Parables From Palæontology
IT seems probable that many decades will elapse before the last word will have been said concerning mutations, saltations, germ-plasm, and orthogenesis; but in the meantime it is well established that the Darwinian conception of the survival of the fittest has been a dominant factor in the process of organic evolution. Whatever may have caused new species to originate, there is no doubt that nature has selected for preservation in the struggle for existence those forms of life best adapted to the environmental conditions of time and place. Likewise, it is extremely likely that reams of paper and tons of printers’ ink will be devoted to discussions concerning ‘Virgin Birth’ and resurrection from the dead, before those and kindred subjects will cease to be a fruitful source of controversy. But meanwhile all agree that the keynote of the message brought by the Carpenter of Nazareth was a stirring appeal to demonstrate by conduct that God is the Father of all mankind, to look upon all men with the eyes of a brother, to count it gain to lay down one’s life for a friend.
Underneath the ancient warfare between theology and science, lurking in the distrust of the ‘higher criticism,’ there is an unvoiced, but very real, fear that in the last analysis the doctrine of the survival of the fittest in the struggle for existence is diametrically opposed to the conception of the brotherhood of man; that evolution according to Darwin and Devries and Weissmann is the antithesis of Christianity according to Christ and John and Paul. Subconsciously, that fear drives many a man to trust blindly in the second-century dogma that the coming of the Kingdom of God must be in the nature of a catastrophic innovation through the intervention of a supernatural power. And were that fear justified, all of us would be forced to take that same position, if we still wished to view with optimism the future of man’s world. How else could the heritage of a score of million years be displaced from human life?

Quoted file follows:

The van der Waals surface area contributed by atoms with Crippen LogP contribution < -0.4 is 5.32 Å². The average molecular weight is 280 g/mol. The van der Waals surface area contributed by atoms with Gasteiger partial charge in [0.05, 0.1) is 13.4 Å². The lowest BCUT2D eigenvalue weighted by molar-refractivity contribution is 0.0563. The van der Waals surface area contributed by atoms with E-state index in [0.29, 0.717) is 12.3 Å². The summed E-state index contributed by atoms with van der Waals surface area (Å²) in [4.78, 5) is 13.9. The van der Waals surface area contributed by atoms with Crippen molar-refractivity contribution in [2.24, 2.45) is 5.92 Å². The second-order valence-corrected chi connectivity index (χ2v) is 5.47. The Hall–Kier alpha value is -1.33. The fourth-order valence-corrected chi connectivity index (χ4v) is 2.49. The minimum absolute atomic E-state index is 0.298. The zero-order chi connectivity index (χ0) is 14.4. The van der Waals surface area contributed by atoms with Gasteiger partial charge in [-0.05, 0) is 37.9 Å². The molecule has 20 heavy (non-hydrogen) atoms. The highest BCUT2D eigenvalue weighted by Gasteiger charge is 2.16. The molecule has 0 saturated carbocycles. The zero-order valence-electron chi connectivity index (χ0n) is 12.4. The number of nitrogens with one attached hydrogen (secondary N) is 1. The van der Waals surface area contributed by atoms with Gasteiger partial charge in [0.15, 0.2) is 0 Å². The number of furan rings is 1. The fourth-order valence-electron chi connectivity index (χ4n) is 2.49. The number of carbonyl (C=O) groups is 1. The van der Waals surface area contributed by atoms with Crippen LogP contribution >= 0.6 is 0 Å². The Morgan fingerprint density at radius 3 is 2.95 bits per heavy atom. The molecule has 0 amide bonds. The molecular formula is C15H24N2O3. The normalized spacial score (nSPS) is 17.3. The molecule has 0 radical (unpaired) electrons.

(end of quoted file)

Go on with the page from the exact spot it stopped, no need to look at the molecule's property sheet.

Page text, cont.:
This is why the palæontologist makes bold to lay aside for a moment his fossil shells and petrified bones, and to trespass on the precincts of philosopher and preacher. For, after all, it is the palæontologist who must settle the major problems of evolution and in a sense be responsible for the ethical fruits thereof. He is aided and abetted, to be sure, by the embryologist, the anatomist, and the experimenting biometrician; but it is his knowledge which must eventually bring order out of chaos and make clear the path which we, as well as the remotest of our kindred, have trod. He alone can tell of the past inhabitants of our globe, the myriad ancestral types now represented by much-modified offspring, and the many fruitless side-lines which terminated in the total extinction of whole races of creatures. None other can wave his magic wand over a heap of scattered bones and reconstruct a monstrous, sluggish, clumsy dinosaur dining daintily on his half-ton of rushes and herbs each day; or, with a few small teeth and a fragment of jaw as a suggestion, model an insignificant, scrawny, little egg-laying mammal from which was destined to spring, not only man himself, but the majority of domestic animals and the longtoothed, sharp-clawed monarchs of the jungle as well.
Most certainly there are boundaries within which even the palæontologist’s ambitions must be confined. All of us have our limitations. To explain why the processes of evolution have been as they are; to demonstrate whence came the ‘ceaseless urge’ of the lifeimpulse; to suggest the goal toward which it all is tending — these are problems the solutions of which may never be disclosed to him. With Fosdick he must say, ‘The more we know about the world, the more mysterious it is.’ But simply to tell the facts of lifehistory, as interpreted from the hieroglyphics inscribed on rock-ledge and gravel-bank, is no mean contribution to man’s growing fund of wisdom. Knowledge of the habits which have been formed on the long road traversed by mankind in the past cannot fail to be of assistance in lighting the way which beckons toward the future. Information concerning the pitfalls escaped, the quagmires avoided, the blind lanes detected, and the hillsides climbed, may aid in charting safe passage through the unmapped wilderness which lies before us; because narrow is the gate, and straitened the way, which has led to man, and few are those who have found it.